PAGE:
HPCNow! recently undertook an OpenFOAM stress test of the same HPC configuration on Amazon Web Services, Microsoft’s Azure cloud and a private, bare metal HPC cloud to better understand the performance impact (full disclosure: our hpcDIRECT solution was included in the test). The metric was the wall time (the actual time taken from the start of a program to the end) involved in the simulation of airflow around a motorcycle. In order to be reflective of a reasonable, medium-sized HPC workload, the number of elements increased from 200,000 to 41.6 million.

Five runs were attempted for each of the HPC cloud configurations revealing that, of all of them, the reproducibility of scaling results was pretty good on AWS when a small number of cores was used, but as the core counts grew, so did the variability in the runtime, having a negative impact on the final wall time. This didn’t happen with bare metal, which was a whopping 30 percent faster across the board. There were also some notable issues scaling up the OpenFOAM simulation on the Microsoft Azure cloud too. The runtime of 256 cores maxed out at 1572 on the second run.

Public hyperscale clouds are fantastic compute resources for a broad range of enterprise, office and cloud supported applications and workloads, offering vast scalability, flexible access points and pricing plans to suit any deployment and timescale. But they rely on virtualized servers that are often disparately located across borders and are often far from storage. When thinking through location, there is also a strategic decision to be made about the best place geographically to locate applications – for example, some locations are powered by renewable energy that can have dramatic impact on an organisation’s bottom-line and its environmental footprint too.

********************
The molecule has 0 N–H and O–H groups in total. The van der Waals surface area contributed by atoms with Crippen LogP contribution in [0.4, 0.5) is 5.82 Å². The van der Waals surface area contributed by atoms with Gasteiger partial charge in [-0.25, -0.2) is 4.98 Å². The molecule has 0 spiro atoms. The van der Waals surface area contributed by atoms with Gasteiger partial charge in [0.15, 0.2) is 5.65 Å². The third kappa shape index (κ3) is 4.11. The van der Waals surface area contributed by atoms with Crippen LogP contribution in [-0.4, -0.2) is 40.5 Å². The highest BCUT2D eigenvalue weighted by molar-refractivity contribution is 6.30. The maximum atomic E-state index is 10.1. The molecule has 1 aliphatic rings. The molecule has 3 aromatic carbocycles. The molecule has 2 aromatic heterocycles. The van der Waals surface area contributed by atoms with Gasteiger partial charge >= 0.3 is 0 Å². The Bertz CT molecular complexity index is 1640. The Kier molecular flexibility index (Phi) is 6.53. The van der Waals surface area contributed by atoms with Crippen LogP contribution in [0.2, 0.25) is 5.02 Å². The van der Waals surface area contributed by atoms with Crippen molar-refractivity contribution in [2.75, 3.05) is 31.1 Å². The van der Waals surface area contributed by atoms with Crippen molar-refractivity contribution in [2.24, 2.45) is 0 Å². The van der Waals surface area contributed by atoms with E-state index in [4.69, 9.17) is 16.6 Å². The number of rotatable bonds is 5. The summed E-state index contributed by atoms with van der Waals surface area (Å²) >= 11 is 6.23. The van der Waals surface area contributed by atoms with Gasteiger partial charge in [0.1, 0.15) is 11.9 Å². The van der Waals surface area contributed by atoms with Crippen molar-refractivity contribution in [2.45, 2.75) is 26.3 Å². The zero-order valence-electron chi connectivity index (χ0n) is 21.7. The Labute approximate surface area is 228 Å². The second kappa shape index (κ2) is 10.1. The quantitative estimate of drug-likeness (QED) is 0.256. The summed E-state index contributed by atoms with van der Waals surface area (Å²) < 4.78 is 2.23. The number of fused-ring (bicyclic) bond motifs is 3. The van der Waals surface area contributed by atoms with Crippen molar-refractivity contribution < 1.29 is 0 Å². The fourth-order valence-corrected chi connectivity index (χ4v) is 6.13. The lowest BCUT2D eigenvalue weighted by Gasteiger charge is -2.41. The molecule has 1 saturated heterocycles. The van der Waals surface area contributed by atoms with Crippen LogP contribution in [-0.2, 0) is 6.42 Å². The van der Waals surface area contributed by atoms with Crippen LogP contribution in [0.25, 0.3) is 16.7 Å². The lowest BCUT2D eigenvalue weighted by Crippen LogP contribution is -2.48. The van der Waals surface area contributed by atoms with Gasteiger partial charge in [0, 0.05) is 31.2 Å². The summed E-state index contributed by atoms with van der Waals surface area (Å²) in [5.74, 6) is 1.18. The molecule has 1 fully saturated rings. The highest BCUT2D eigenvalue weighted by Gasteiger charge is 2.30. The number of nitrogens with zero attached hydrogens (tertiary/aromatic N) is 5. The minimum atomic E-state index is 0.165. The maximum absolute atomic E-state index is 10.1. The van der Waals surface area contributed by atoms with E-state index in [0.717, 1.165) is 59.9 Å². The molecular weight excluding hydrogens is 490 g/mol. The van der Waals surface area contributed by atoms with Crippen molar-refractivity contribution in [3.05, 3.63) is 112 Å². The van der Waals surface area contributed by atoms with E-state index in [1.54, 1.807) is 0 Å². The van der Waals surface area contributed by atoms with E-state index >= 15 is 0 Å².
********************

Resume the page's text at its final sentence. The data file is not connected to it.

And, for more demanding HPC users, especially those keen to embrace customized machine- and deep-learning applications in the near-term or for AI startups transitioning from prototype stage into production products, a rethink is needed. Unfortunately, custom configuration of machines to suit their own applications goes against the very principle of hyperscalers too. A high degree of homogeneity is needed with public clouds in order to make it possible to operate infrastructure at scale. For HPC users running bespoke or highly customized applications that need precise configuration or increased support time from an HPC engineer to optimize their deployment, you aren’t going to find that in a hyperscale cloud. For these specialist applications you need a tailored ‘cut to fit’ service.

Hyperion reports that ten percent of HPC is now performed in the cloud. The only way for this is up. As businesses become more reliant on HPC outputs, they must look for a truly optimized environment where an HPC cluster can be deployed in a repeatable fashion and where power and cost is sustainable and won’t break the bank. Once upon a time, “optimized” meant putting clusters in one place with a job scheduler and that was that. Today, each replicated deployment must be documented and automated as it changes over time in order to maintain performance integrity. The two-sided matter of power and affordability is also a core element of the optimization question too. The good news is that it can be done.

Ultimately, the potential for running sophisticated HPC applications in the cloud is enormous, but the fundamental challenges of performance, speed and cost must be faced up to and addressed if we are to see the true benefits of doing so.